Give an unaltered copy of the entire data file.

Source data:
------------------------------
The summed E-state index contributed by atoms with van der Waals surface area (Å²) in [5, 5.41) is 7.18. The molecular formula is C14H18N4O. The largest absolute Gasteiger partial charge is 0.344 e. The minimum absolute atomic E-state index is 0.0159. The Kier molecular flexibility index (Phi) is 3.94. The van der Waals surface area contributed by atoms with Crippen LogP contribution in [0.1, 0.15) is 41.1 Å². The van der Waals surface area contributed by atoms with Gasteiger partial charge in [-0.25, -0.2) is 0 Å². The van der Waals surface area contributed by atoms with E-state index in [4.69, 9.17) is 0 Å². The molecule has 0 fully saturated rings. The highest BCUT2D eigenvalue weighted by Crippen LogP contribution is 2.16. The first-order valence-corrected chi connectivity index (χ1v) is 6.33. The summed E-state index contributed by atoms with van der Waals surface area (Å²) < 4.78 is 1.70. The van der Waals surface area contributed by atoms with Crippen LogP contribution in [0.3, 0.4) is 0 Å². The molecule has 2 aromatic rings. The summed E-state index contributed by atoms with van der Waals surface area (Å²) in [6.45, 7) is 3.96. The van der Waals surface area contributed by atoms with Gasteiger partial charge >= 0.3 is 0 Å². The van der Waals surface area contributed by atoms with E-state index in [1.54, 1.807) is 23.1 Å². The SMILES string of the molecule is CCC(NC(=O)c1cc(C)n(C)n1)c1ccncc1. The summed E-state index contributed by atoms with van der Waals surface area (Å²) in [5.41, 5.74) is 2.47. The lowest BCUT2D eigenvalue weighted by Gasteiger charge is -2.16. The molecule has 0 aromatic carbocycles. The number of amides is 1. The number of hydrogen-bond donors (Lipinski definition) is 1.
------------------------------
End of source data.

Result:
The summed E-state index contributed by atoms with van der Waals surface area (Å²) in [5, 5.41) is 7.18. The molecular formula is C14H18N4O. The largest absolute Gasteiger partial charge is 0.344 e. The minimum absolute atomic E-state index is 0.0159. The Kier molecular flexibility index (Phi) is 3.94. The van der Waals surface area contributed by atoms with Crippen LogP contribution in [0.1, 0.15) is 41.1 Å². The van der Waals surface area contributed by atoms with Gasteiger partial charge in [-0.25, -0.2) is 0 Å². The van der Waals surface area contributed by atoms with E-state index in [4.69, 9.17) is 0 Å². The molecule has 0 fully saturated rings. The highest BCUT2D eigenvalue weighted by Crippen LogP contribution is 2.16. The first-order valence-corrected chi connectivity index (χ1v) is 6.33. The summed E-state index contributed by atoms with van der Waals surface area (Å²) < 4.78 is 1.70. The van der Waals surface area contributed by atoms with Crippen LogP contribution in [0.3, 0.4) is 0 Å². The molecule has 2 aromatic rings. The summed E-state index contributed by atoms with van der Waals surface area (Å²) in [6.45, 7) is 3.96. The van der Waals surface area contributed by atoms with Gasteiger partial charge >= 0.3 is 0 Å². The van der Waals surface area contributed by atoms with E-state index in [1.54, 1.807) is 23.1 Å². The SMILES string of the molecule is CCC(NC(=O)c1cc(C)n(C)n1)c1ccncc1. The summed E-state index contributed by atoms with van der Waals surface area (Å²) in [5.41, 5.74) is 2.47. The lowest BCUT2D eigenvalue weighted by Gasteiger charge is -2.16. The molecule has 0 aromatic carbocycles. The number of amides is 1. The number of hydrogen-bond donors (Lipinski definition) is 1.